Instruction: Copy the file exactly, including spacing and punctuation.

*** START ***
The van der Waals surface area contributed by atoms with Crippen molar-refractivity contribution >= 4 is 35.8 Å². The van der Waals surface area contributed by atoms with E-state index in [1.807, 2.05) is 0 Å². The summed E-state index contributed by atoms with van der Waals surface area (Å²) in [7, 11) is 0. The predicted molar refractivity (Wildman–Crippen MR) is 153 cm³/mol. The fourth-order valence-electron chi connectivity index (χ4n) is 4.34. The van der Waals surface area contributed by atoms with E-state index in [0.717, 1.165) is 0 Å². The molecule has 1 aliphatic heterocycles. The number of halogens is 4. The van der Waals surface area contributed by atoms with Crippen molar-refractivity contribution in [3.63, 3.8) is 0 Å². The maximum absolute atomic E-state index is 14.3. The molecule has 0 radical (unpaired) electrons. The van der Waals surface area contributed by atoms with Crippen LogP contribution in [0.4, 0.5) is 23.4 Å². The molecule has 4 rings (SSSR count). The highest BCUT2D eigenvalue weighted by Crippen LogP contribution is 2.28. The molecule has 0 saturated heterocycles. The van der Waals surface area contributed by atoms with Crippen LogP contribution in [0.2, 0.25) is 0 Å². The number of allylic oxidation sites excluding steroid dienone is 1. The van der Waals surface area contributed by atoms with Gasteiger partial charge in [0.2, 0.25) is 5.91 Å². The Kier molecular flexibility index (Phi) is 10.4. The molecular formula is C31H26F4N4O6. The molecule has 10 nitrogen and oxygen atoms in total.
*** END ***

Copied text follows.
The van der Waals surface area contributed by atoms with Crippen molar-refractivity contribution >= 4 is 35.8 Å². The van der Waals surface area contributed by atoms with E-state index in [1.807, 2.05) is 0 Å². The summed E-state index contributed by atoms with van der Waals surface area (Å²) in [7, 11) is 0. The predicted molar refractivity (Wildman–Crippen MR) is 153 cm³/mol. The fourth-order valence-electron chi connectivity index (χ4n) is 4.34. The van der Waals surface area contributed by atoms with E-state index in [0.717, 1.165) is 0 Å². The molecule has 1 aliphatic heterocycles. The number of halogens is 4. The van der Waals surface area contributed by atoms with Crippen molar-refractivity contribution in [3.63, 3.8) is 0 Å². The maximum absolute atomic E-state index is 14.3. The molecule has 0 radical (unpaired) electrons. The van der Waals surface area contributed by atoms with Crippen LogP contribution in [0.4, 0.5) is 23.4 Å². The molecule has 4 rings (SSSR count). The highest BCUT2D eigenvalue weighted by Crippen LogP contribution is 2.28. The molecule has 0 saturated heterocycles. The van der Waals surface area contributed by atoms with Crippen LogP contribution in [0.2, 0.25) is 0 Å². The number of allylic oxidation sites excluding steroid dienone is 1. The van der Waals surface area contributed by atoms with Gasteiger partial charge in [0.2, 0.25) is 5.91 Å². The Kier molecular flexibility index (Phi) is 10.4. The molecular formula is C31H26F4N4O6. The molecule has 10 nitrogen and oxygen atoms in total.